Don’t be Linus clinging to his blanket. Because that blanket? It’s weighted. And while you think it’s a comfort, it’s actually holding you back.
“Go your own way. Be your own company.”
Have a goal
What do you want to get out of this event? What will make it feel like a success? Is it purely informational, or are you looking for a guide or a mentor? Do you want to plug into a new community, or come away with a new client or project?
Defining your goal upfront helps you direct your attention towards it.
At the end of the day, networking is more than brushing shoulders and collecting business cards. It’s about getting to know people on a deep, personal level—and in the UX community especially, it’s about building bridges between professional relationships and personal friendships.
And whatever you do… do not leave that event until you’ve got someone’s contact information. A business card. An iOS contact. A napkin. Doesn’t matter—you’ve come this far. Don’t go home without it!
In a room full of vanilla, be pistachio
When it comes to talking to people (who talk to people all day), mentioning one memorable or notable thing about yourself will avoid the curse of becoming forgettable. Whenever I talk to people transitioning into UX, one of the most common things they tell me is that they want a job where they can “learn and grow”.
“Learn and grow” is generic. It’s beige. It’s vanilla.
But there is certainly something deeper beyond the desire to “learn” and the desire to “grow.” Can you spend some time trying to articulate what that desire is? As soon as you begin putting words to it, speaking it aloud, and practicing it in front of your people— well, suddenly you’re not so vanilla anymore.
“If you’re on the hunt for a job in UX, be specific about the role you want.”
If you’re on the hunt for a job in UX, be specific about the role you want. “Anything” comes off as desperate, and misaligned. Instead, think specifically and strategically about your ideal role: what it looks like, who you would report to, and why it supports an organization.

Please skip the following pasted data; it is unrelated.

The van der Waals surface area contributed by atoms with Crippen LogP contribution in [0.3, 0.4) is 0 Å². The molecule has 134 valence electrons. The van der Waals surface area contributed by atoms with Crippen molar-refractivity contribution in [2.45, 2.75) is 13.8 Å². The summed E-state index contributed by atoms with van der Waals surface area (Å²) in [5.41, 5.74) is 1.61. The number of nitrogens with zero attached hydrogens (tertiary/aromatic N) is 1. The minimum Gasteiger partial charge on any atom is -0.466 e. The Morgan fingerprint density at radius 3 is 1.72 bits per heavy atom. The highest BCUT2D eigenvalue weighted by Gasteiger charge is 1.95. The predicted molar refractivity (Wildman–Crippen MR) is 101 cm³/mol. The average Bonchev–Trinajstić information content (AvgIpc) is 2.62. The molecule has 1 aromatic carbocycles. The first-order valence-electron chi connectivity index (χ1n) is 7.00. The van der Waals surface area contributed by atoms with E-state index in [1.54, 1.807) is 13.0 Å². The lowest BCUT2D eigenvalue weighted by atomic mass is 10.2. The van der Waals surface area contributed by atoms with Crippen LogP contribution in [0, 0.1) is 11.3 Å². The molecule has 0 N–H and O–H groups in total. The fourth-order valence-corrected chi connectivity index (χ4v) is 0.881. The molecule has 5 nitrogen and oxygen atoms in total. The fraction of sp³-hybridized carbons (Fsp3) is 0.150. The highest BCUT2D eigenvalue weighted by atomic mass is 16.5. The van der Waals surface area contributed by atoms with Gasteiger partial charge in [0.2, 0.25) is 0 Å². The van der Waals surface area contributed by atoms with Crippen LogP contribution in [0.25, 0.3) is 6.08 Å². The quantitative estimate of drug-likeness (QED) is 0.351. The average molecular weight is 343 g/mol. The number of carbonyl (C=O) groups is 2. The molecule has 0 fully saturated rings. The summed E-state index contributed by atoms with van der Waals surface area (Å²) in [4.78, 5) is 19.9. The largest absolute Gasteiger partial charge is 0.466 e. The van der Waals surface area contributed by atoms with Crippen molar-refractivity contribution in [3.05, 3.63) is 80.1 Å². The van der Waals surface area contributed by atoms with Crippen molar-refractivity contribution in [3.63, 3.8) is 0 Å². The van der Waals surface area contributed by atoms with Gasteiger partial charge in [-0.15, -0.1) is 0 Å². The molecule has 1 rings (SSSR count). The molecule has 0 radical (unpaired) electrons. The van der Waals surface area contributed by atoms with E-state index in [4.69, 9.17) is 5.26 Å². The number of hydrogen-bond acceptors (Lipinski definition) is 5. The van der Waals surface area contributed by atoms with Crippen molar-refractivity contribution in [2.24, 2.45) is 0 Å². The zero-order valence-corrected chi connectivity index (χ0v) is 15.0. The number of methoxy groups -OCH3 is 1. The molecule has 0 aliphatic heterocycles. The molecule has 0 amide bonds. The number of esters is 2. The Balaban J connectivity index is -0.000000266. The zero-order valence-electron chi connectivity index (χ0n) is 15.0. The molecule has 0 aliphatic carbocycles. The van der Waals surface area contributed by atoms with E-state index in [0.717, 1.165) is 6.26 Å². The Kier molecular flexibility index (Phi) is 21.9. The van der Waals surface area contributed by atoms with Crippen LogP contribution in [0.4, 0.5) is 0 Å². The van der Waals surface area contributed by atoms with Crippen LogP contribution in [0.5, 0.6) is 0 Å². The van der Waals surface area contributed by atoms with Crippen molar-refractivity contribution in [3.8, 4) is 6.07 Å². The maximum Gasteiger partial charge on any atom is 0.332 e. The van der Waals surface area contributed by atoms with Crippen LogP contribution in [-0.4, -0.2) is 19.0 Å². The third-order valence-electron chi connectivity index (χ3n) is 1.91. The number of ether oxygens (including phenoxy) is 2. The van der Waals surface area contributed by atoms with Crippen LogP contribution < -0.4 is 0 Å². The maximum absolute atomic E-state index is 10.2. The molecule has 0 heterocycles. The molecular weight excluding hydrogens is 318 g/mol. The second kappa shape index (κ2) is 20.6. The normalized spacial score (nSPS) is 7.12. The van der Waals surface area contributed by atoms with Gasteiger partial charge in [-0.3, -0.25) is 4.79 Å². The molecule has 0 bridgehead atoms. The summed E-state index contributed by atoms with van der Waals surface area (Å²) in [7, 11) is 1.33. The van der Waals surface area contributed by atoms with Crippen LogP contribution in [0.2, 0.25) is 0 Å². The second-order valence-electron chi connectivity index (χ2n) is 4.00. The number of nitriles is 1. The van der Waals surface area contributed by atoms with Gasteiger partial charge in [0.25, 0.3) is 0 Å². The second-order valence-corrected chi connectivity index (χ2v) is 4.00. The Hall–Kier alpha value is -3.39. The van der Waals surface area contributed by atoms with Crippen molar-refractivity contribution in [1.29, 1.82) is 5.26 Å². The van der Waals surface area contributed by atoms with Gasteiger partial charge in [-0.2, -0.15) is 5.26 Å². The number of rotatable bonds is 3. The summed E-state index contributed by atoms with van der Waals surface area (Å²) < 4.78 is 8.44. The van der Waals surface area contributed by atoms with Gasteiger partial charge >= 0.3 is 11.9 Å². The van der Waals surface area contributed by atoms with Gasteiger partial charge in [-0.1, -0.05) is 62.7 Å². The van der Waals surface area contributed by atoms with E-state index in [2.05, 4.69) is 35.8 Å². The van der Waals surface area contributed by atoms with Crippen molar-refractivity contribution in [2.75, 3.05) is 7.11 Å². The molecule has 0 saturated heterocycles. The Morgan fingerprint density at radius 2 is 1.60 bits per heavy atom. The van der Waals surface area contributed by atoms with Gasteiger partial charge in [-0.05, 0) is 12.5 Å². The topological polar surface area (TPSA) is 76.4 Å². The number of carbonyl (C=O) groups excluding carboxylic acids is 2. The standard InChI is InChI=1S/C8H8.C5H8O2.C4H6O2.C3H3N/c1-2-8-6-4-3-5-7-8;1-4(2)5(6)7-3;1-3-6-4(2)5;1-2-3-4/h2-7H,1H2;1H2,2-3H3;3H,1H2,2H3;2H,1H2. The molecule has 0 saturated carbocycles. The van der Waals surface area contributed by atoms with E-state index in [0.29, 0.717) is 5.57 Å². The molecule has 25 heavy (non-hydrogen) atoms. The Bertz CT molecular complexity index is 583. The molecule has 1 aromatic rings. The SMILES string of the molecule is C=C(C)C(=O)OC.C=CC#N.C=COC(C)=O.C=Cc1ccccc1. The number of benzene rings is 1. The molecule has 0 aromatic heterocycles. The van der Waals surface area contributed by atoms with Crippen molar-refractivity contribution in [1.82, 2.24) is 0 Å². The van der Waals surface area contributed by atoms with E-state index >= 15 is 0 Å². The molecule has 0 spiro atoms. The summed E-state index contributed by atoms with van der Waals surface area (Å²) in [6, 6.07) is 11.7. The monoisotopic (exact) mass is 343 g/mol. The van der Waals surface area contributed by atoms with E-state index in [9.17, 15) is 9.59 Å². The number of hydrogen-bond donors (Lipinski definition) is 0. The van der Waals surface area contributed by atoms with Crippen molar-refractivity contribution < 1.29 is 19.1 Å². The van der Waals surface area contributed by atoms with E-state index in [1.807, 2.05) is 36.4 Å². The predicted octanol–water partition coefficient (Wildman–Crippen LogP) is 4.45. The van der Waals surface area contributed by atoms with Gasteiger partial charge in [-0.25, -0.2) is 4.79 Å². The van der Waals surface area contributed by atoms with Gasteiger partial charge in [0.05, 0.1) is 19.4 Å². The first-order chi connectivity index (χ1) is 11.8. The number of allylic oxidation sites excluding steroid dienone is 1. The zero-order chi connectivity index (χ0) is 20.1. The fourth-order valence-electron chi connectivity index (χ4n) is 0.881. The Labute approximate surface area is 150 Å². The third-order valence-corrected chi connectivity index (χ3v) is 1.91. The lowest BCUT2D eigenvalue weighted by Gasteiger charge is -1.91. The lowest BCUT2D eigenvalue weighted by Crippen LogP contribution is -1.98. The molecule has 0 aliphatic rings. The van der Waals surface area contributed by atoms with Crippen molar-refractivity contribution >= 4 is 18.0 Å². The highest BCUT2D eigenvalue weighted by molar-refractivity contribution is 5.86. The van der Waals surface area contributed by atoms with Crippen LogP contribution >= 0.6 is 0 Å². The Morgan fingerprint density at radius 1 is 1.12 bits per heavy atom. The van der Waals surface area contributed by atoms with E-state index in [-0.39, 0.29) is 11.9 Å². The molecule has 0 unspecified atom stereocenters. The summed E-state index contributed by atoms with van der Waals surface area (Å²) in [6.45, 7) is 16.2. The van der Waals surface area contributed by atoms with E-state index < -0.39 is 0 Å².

A few considerations might look like:
- Explaining why you’re pursuing user experience, and the values with the role and company you’re looking for
- Describing which aspect of UX you’re most interested in: research, strategy, or design
- Identifying specific sectors (i.e., consumer goods, B2B, healthcare, non-profit) that interest you most.
Sidebar: It’s okay to talk about other things than UX
Talk about your hobbies and your interests. Maybe it’s photography, cooking, or travel. Or, maybe it’s underwater basket weaving, ice cream rolling, or historical reenacting. Random can be awesome, not only for the memorability factor, but because it gives others in your presence permission to fully open up.
Jacklyn says, “One person in particular sticks out in my brain. She commented that she followed me on Twitter and loved seeing photos of my dog. She told me she also had a pit bull, and I immediately liked her and remembered to continue our conversation later. That wasn’t about UX at all—it was just about seeing me as a real person. We ended up becoming great friends!”
Events posted on Meetup.com always display a handy list of people who’ve RSVP’d. I’m not saying you should “creep”… but I am saying that brushing up on who’s who is wise. Be natural in your approach, and you’ll definitely stand out. I, for one, am always flattered whenever someone singles me out to introduce themselves!
I recently had someone approach me at an IxDA event who recognized me, struck up a conversation, and now she’s coming by my office for a chat. I’m pretty sure she’ll get more out of coming in person, seeing the sketches we’ve got on the whiteboards, and getting a feel for our research and design process..
Meet the organizers
Event organizers are the ones who put together the day’s lineup, seat people at tables, and know how to navigate the energy of the room.
They’re the people who can mix and match you with other guests that have similar interests by making key introductions—just be sure to introduce yourself to them first, so they know who to pair you with.